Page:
The following is an excerpt taken from the comprehensive piece at Kindred.

Finding A Bridge To Indigenous Wisdom And Worldview: An Interview With Kelly Wendorf

The United Nation’s report on mass extinction rates warned in 2019 that technology will not save us. Our only hope, states the report, is that humans shift their consciousness from a Western, Dominator Culture Worldview to a Nature-Connected Indigenous Worldview…

…What does a Flying Lead Change have to do with human consciousness shifting? As she shares in the Kindred interview below, “Flying Lead Change is a high gymnastic move that happens with a horse that, when the topography changes under his feet and he’s at his fastest gate, which would be a gallop or a lope, when that topography under his feet shifts for some reason, then his entire balance has to shift as well in order to handle the mass and the strength and the levity of that kind of pace. And so, he does what’s called a Flying Lead Change. And to execute a Flying Lead Change, he has to be very present in the moment to know that the topography is changing, and then he has to spring from his whole body up in the air and change balance from one side of his body to the other side.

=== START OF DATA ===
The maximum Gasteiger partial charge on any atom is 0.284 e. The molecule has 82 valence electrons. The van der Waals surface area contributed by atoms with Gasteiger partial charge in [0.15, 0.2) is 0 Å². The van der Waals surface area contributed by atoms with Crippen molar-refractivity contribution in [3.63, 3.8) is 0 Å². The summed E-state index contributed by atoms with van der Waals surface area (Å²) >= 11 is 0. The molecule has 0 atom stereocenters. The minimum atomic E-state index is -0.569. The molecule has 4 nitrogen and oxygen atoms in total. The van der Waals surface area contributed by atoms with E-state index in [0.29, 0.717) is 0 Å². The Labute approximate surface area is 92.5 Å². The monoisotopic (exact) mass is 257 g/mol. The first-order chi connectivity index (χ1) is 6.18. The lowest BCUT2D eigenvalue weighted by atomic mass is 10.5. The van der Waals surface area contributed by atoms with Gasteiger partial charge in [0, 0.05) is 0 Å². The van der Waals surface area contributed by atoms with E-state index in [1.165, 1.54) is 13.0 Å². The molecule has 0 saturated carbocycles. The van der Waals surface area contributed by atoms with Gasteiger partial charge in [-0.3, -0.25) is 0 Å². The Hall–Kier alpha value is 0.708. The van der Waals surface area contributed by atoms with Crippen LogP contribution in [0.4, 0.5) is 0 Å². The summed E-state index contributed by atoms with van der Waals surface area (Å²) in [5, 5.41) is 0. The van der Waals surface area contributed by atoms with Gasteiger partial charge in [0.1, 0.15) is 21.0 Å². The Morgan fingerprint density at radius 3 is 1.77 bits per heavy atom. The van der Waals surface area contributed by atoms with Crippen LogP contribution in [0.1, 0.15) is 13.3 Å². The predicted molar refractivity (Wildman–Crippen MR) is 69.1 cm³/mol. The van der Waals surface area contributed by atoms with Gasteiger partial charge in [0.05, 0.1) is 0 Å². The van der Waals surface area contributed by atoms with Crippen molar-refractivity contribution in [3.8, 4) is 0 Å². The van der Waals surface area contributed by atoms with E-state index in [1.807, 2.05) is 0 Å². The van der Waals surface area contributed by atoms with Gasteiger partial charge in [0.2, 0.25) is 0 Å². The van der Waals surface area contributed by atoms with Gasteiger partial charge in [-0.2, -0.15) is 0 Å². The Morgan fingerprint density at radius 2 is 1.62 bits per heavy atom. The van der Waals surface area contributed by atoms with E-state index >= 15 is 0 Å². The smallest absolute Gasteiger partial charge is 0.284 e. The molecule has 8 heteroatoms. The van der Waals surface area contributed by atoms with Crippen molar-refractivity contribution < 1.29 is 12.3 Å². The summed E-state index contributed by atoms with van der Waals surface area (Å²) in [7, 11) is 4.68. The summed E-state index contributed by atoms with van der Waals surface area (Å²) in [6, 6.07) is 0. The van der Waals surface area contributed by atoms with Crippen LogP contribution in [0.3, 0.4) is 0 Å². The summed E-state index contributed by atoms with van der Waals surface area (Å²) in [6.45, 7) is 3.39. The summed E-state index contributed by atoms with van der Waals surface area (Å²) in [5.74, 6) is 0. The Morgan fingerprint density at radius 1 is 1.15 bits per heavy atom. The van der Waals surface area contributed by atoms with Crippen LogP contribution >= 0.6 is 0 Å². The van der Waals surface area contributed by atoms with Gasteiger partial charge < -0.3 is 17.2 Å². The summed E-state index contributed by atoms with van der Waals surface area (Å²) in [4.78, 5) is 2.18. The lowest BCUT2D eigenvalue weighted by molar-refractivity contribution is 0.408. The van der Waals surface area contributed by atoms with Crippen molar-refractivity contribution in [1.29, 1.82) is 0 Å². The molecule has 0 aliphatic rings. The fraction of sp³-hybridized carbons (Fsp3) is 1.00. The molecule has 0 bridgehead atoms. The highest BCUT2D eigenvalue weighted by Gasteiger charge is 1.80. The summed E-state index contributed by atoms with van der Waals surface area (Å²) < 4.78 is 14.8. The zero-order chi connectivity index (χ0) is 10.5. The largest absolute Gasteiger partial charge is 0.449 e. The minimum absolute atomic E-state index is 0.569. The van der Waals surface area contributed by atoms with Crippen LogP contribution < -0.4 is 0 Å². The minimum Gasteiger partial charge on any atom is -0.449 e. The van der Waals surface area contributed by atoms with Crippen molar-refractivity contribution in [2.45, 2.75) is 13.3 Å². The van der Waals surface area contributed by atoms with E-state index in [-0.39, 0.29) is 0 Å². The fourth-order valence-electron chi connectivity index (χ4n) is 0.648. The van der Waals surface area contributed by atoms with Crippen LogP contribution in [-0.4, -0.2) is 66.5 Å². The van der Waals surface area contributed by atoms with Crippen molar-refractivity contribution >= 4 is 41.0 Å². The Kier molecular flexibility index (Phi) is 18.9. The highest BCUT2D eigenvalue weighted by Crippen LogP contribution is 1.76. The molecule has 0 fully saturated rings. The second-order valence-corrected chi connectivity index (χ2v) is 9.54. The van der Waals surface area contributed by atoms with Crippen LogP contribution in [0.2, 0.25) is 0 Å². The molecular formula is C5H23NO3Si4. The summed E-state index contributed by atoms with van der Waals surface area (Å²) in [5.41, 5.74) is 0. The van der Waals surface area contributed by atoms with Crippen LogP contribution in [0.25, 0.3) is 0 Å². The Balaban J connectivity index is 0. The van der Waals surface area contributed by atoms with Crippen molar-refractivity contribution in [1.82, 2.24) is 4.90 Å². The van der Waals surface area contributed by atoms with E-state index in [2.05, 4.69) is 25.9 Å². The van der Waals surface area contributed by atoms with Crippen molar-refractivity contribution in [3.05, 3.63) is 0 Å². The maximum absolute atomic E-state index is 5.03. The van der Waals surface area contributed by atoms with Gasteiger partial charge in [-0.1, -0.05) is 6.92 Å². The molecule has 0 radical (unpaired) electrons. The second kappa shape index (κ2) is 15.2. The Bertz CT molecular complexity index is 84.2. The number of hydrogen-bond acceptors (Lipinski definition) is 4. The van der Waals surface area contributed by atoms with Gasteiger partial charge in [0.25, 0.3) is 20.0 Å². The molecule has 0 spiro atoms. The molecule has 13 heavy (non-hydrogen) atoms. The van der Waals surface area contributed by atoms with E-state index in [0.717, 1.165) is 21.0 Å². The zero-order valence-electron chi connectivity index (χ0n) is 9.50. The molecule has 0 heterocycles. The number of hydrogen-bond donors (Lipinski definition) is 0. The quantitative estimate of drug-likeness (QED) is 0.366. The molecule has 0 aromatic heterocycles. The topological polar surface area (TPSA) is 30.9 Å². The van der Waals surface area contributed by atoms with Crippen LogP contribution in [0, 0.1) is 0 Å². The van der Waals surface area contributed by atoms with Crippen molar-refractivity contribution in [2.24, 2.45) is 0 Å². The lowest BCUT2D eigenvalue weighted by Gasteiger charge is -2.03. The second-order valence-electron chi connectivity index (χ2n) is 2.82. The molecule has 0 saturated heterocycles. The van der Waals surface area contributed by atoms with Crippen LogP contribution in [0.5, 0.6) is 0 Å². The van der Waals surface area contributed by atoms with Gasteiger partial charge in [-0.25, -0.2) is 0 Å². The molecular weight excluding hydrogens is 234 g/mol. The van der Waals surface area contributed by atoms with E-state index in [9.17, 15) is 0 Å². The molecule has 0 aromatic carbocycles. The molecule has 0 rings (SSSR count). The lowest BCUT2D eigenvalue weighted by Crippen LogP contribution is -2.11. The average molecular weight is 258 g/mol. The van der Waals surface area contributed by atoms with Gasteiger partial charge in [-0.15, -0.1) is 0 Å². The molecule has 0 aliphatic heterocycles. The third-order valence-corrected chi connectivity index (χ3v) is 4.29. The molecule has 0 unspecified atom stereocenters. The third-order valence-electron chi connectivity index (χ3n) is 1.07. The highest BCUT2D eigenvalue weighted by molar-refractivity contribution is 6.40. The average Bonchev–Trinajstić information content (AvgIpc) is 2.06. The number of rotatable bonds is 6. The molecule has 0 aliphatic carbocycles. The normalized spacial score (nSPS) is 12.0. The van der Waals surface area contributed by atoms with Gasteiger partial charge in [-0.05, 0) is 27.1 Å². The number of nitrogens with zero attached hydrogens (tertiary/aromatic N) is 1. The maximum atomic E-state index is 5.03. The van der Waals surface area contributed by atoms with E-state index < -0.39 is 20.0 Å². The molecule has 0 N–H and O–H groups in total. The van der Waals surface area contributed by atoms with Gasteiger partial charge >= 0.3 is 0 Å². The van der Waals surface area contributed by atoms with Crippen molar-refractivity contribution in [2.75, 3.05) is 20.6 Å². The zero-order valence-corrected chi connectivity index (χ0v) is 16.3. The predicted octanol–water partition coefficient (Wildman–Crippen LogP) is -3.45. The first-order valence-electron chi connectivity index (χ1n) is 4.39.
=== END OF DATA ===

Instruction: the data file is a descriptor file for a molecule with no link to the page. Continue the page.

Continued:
“Flying Lead Change is a handy metaphor for what the book is about, which is what is that shift we have to make because we can’t change the world inside the distortion that it already finds itself. If we try to change things within the distortion of disconnection, we’re just going to create more distortion and more disconnection,” explains Kelly in the interview. “So, we need a kind of quantum level shift, a complete change in the human heart that we solve our problems differently. And that we rely on a kind of physics that’s not linear, that’s not necessarily rational, but is wisdom-informed and is very powerful and does have some scientific evidence behind it. So, the Flying Lead Change, this is what the invitation is in my opinion: to make such a leap as a species.”

Why did the New York Times’ “investigative” feature on Kelly’s 20 years of allyship for Indigenous Worldview fail to mention the term Indigenous Worldview? The first forty minutes of Kindred’s interview was recorded before a New York Times’ feature on Kelly’s teaching program, Equus, appeared in the newspaper’s online edition on March 19, 2021, and then again in print on Sunday. The second half of our interview is Kelly’s response to the NYT’s bizarre lack of reference to the term Indigenous Worldview for an article purportedly “investigating” her life’s work on Indigenous Worldview.

Kelly Wendorf is an executive coach, spiritual mentor, facilitator, horse-woman, writer, poet, mother of two astonishing people, and courageous life explorer.
To inquire about coaching, spiritual mentoring or private retreats with Kelly, email her.